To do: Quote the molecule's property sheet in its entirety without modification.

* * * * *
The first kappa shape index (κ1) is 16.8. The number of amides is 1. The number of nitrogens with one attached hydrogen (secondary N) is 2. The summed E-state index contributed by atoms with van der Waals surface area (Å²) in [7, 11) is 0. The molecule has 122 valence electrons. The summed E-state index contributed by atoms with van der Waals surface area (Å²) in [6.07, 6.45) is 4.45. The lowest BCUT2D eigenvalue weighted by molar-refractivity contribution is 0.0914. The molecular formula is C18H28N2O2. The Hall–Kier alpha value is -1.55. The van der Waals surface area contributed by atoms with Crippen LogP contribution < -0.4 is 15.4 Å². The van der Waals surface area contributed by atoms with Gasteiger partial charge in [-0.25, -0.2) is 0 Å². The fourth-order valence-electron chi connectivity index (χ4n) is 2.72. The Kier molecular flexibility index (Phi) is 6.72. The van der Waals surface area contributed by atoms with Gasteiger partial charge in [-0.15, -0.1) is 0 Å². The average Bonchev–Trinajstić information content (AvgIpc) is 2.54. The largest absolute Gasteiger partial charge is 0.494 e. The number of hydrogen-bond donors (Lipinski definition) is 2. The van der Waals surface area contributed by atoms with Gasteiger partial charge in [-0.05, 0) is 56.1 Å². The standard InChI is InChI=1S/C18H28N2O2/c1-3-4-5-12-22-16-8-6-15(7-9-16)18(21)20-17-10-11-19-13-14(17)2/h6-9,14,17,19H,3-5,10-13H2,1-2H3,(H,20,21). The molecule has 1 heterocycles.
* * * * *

The first kappa shape index (κ1) is 16.8. The number of amides is 1. The number of nitrogens with one attached hydrogen (secondary N) is 2. The summed E-state index contributed by atoms with van der Waals surface area (Å²) in [7, 11) is 0. The molecule has 122 valence electrons. The summed E-state index contributed by atoms with van der Waals surface area (Å²) in [6.07, 6.45) is 4.45. The lowest BCUT2D eigenvalue weighted by molar-refractivity contribution is 0.0914. The molecular formula is C18H28N2O2. The Hall–Kier alpha value is -1.55. The van der Waals surface area contributed by atoms with Crippen LogP contribution < -0.4 is 15.4 Å². The van der Waals surface area contributed by atoms with Gasteiger partial charge in [-0.25, -0.2) is 0 Å². The fourth-order valence-electron chi connectivity index (χ4n) is 2.72. The Kier molecular flexibility index (Phi) is 6.72. The van der Waals surface area contributed by atoms with Gasteiger partial charge in [-0.15, -0.1) is 0 Å². The average Bonchev–Trinajstić information content (AvgIpc) is 2.54. The largest absolute Gasteiger partial charge is 0.494 e. The number of hydrogen-bond donors (Lipinski definition) is 2. The van der Waals surface area contributed by atoms with Gasteiger partial charge in [-0.05, 0) is 56.1 Å². The standard InChI is InChI=1S/C18H28N2O2/c1-3-4-5-12-22-16-8-6-15(7-9-16)18(21)20-17-10-11-19-13-14(17)2/h6-9,14,17,19H,3-5,10-13H2,1-2H3,(H,20,21). The molecule has 1 heterocycles.